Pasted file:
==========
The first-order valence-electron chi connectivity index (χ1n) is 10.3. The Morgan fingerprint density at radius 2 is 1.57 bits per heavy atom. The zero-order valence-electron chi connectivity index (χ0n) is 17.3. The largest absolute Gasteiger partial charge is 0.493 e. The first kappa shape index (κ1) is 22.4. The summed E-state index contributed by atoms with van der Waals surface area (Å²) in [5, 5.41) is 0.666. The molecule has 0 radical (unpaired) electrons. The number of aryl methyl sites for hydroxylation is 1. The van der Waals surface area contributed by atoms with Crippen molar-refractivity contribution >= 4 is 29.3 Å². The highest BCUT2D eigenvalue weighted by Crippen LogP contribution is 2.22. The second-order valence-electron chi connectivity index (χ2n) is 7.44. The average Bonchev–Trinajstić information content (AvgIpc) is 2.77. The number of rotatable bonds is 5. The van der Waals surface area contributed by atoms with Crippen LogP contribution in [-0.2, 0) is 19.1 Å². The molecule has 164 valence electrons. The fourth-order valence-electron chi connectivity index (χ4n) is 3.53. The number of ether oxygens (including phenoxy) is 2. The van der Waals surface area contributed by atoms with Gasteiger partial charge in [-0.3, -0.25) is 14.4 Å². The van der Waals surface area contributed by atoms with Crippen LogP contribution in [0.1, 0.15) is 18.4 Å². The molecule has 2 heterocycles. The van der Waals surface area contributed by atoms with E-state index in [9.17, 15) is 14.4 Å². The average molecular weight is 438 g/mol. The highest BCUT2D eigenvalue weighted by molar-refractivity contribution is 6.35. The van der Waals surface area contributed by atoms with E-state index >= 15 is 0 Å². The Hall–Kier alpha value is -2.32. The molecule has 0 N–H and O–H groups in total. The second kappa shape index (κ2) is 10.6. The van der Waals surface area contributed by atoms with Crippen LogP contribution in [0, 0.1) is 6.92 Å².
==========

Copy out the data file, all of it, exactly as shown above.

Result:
The first-order valence-electron chi connectivity index (χ1n) is 10.3. The Morgan fingerprint density at radius 2 is 1.57 bits per heavy atom. The zero-order valence-electron chi connectivity index (χ0n) is 17.3. The largest absolute Gasteiger partial charge is 0.493 e. The first kappa shape index (κ1) is 22.4. The summed E-state index contributed by atoms with van der Waals surface area (Å²) in [5, 5.41) is 0.666. The molecule has 0 radical (unpaired) electrons. The number of aryl methyl sites for hydroxylation is 1. The van der Waals surface area contributed by atoms with Crippen molar-refractivity contribution >= 4 is 29.3 Å². The highest BCUT2D eigenvalue weighted by Crippen LogP contribution is 2.22. The second-order valence-electron chi connectivity index (χ2n) is 7.44. The average Bonchev–Trinajstić information content (AvgIpc) is 2.77. The number of rotatable bonds is 5. The van der Waals surface area contributed by atoms with Crippen LogP contribution in [-0.2, 0) is 19.1 Å². The molecule has 164 valence electrons. The fourth-order valence-electron chi connectivity index (χ4n) is 3.53. The number of ether oxygens (including phenoxy) is 2. The van der Waals surface area contributed by atoms with Gasteiger partial charge in [-0.3, -0.25) is 14.4 Å². The van der Waals surface area contributed by atoms with Crippen LogP contribution in [0.1, 0.15) is 18.4 Å². The molecule has 2 heterocycles. The van der Waals surface area contributed by atoms with E-state index in [9.17, 15) is 14.4 Å². The average molecular weight is 438 g/mol. The highest BCUT2D eigenvalue weighted by molar-refractivity contribution is 6.35. The van der Waals surface area contributed by atoms with E-state index >= 15 is 0 Å². The Hall–Kier alpha value is -2.32. The molecule has 0 N–H and O–H groups in total. The second kappa shape index (κ2) is 10.6. The van der Waals surface area contributed by atoms with Crippen LogP contribution in [0, 0.1) is 6.92 Å².